A high degree of genetic similarity was found for the P. austrocedrae isolates. The pairwise similarity (Sj) values were close to 1, ranging from 0·958 to 1 (0·993 ± 0·009; mean ± SD) for the majority of comparisons (Fig. 2). The largest distances were obtained between isolates 8-Phy-203, 16-Phy-270 and 15-Phy-271 (0.04), all originating from Chubut Province (8-Phy-203 from Los Alerces National Park, and 16-Phy-270 and 15-Phy-271 from two sites geographically close to each other in Corcovado; Fig. 1). Isolates obtained from the most distant locations (Corcovado and San Martín de los Andes) yielded high similarity values (0·969–0·998). Isolates originating from the same stand, in general, yielded similarity values (Sj values: 0·993 ± 0·006) that were comparable with those from different stands (Sj values: 0·993 ± 0·004).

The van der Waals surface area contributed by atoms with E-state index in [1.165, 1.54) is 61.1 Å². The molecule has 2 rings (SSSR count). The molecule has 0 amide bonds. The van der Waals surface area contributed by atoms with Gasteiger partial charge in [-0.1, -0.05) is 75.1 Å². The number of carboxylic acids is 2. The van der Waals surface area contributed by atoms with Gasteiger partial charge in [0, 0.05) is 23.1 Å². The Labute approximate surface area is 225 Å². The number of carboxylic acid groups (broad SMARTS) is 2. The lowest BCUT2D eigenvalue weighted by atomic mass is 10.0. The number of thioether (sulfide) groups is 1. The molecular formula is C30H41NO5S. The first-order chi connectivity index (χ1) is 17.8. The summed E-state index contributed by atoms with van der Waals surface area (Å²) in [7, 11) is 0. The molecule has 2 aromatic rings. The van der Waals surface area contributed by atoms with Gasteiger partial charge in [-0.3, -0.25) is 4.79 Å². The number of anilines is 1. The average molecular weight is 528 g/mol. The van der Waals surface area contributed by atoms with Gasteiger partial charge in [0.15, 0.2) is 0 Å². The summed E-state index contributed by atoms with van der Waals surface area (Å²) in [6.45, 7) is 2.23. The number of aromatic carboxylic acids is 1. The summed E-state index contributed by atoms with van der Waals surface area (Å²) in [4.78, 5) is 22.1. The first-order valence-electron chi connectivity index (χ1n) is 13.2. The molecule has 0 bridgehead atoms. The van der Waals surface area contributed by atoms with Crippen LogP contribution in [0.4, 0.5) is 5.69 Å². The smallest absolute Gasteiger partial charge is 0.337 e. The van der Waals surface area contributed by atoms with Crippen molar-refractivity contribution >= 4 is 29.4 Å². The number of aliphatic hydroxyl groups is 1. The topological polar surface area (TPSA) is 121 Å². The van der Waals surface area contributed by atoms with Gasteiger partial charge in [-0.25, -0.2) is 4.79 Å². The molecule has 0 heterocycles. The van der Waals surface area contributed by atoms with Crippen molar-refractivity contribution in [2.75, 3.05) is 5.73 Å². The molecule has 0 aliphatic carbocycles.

Figure 2.

Distribution of Dice's coefficient of similarity (Sj) for Phytophthora austrocedrae. Frequency histogram showing the distribution of all pairwise Sj for the 48 isolates (= 1128). Frequency indicates percentage of comparisons with a given Sj value; Sj values of 1 indicate pairs with 100% similarity.